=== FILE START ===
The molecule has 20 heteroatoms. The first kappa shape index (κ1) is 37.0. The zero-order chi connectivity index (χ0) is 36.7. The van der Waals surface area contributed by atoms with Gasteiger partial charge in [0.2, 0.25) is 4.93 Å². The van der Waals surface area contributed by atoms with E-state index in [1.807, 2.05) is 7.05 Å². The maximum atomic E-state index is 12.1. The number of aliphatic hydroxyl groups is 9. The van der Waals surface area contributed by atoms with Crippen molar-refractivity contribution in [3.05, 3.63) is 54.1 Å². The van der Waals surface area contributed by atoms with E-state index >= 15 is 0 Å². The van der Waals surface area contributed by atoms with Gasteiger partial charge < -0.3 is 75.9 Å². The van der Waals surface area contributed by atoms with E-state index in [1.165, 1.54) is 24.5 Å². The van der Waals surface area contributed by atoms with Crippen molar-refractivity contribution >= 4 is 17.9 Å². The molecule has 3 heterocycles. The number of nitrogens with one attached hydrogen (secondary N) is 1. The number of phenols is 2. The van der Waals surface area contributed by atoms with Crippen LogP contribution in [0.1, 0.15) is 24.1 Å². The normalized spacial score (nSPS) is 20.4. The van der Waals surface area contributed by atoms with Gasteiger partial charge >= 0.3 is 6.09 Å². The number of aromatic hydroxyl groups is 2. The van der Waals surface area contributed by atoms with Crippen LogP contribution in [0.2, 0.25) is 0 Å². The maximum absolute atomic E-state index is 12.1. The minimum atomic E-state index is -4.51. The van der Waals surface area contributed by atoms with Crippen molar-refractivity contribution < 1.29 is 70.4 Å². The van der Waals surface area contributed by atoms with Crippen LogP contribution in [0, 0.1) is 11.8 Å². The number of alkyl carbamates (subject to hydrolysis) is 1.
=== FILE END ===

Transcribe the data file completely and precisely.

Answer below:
The molecule has 20 heteroatoms. The first kappa shape index (κ1) is 37.0. The zero-order chi connectivity index (χ0) is 36.7. The van der Waals surface area contributed by atoms with Gasteiger partial charge in [0.2, 0.25) is 4.93 Å². The van der Waals surface area contributed by atoms with E-state index in [1.807, 2.05) is 7.05 Å². The maximum atomic E-state index is 12.1. The number of aliphatic hydroxyl groups is 9. The van der Waals surface area contributed by atoms with Crippen molar-refractivity contribution in [3.05, 3.63) is 54.1 Å². The van der Waals surface area contributed by atoms with E-state index >= 15 is 0 Å². The van der Waals surface area contributed by atoms with Gasteiger partial charge < -0.3 is 75.9 Å². The van der Waals surface area contributed by atoms with E-state index in [1.165, 1.54) is 24.5 Å². The van der Waals surface area contributed by atoms with Crippen molar-refractivity contribution >= 4 is 17.9 Å². The molecule has 3 heterocycles. The number of nitrogens with one attached hydrogen (secondary N) is 1. The number of phenols is 2. The van der Waals surface area contributed by atoms with Crippen LogP contribution in [0.1, 0.15) is 24.1 Å². The normalized spacial score (nSPS) is 20.4. The van der Waals surface area contributed by atoms with Gasteiger partial charge >= 0.3 is 6.09 Å². The number of aromatic hydroxyl groups is 2. The van der Waals surface area contributed by atoms with Crippen LogP contribution in [0.2, 0.25) is 0 Å². The maximum absolute atomic E-state index is 12.1. The minimum atomic E-state index is -4.51. The van der Waals surface area contributed by atoms with Crippen molar-refractivity contribution < 1.29 is 70.4 Å². The van der Waals surface area contributed by atoms with Crippen LogP contribution in [0, 0.1) is 11.8 Å². The number of alkyl carbamates (subject to hydrolysis) is 1.